Wilmington 1898

You are Anglo-Saxons…Go to the polls tomorrow, and if you find the negro out voting, tell him to leave the polls and if he refuses, kill him, shoot him down in his tracks. We shall win tomorrow if we have to do it with guns.

--Alfred Moore Waddell

We return then to the bleached the broken

sands and hear again an echo learned is lost.

Then west four hundred miles a smoke 

of warning would rise/During these instances,

chemical changes which would require decades

herein spend scant seconds/how spilt the scraps of time?

 

Shadows hang much heavier this year. Rich sores from our fountains

running thin pressed for blessings. No personal order to this inheritance,

that we would arsenic our embryos someday. The storm scorns us our choices,

rains thunder to our unweighting of benefits. No prayer will yield the way.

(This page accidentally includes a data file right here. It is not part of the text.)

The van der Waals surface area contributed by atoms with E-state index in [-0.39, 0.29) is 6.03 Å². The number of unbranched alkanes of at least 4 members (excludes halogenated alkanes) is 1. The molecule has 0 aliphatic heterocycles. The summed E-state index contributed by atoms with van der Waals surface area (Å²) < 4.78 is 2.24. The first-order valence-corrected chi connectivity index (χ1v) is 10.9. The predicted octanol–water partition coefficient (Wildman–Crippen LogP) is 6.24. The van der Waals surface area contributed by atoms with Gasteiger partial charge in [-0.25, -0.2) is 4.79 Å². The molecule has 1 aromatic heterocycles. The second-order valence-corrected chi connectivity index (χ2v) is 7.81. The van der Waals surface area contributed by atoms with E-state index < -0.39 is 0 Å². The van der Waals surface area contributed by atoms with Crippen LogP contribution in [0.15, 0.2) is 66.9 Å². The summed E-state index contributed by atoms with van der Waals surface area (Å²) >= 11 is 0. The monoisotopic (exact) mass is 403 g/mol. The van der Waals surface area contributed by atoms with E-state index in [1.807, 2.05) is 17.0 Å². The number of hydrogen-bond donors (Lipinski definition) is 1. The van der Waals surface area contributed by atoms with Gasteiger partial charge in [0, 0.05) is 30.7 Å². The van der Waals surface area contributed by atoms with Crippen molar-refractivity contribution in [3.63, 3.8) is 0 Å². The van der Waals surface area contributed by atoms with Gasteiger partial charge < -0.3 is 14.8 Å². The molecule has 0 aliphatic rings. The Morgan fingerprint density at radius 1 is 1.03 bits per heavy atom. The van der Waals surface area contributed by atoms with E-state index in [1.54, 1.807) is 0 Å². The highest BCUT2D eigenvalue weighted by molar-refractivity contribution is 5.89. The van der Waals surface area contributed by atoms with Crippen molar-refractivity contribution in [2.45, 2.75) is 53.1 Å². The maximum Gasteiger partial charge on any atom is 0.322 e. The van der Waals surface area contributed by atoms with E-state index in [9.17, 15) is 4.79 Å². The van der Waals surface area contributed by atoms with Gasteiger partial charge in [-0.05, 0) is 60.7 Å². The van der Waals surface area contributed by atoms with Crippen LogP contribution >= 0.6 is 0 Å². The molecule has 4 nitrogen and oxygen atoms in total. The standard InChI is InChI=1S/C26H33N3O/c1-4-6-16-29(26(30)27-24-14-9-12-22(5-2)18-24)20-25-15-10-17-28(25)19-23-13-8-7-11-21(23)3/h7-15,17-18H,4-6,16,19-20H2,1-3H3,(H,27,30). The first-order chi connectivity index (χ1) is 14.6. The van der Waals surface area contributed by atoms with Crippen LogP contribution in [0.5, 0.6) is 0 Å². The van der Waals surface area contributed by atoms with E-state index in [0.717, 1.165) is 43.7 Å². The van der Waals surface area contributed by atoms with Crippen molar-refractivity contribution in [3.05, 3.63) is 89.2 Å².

We the divisible, a complex of occasions,

We, amnesiacs in our skin, calloused thicker

than the entire printing press of papers. A light

the arson scene and fled: They left their stench there,

amid the scores of dead composite strained red

clay lined in time from under seams. How do you

dig up these sounds? And we the born of boiler slag,

there all compelled combined in now a hundred sixteen year:

 

Then may they all be struck down blind on the road of their escape

Then may these unbraced visions fall and Then the settling of a seed

Then these stones may germinate Then grow out from their mistakes

Then to our geography’s perimeter our doors would crack for wounded strangers

Then through these unspeaking answers we see a swell of memory

 

Then this the consequence

Then an uprising/a defense

that we might be

 

 

 

 

Photo from the 1898 Wilmington Coup, of the local newspaper destroyed by rioters. Image from  the General Negative Collection, North Carolina State Archives, Raleigh, NC and available at https://www.flickr.com/photos/north-carolina-state-archives/5908639196/in/album-72157627005387837/.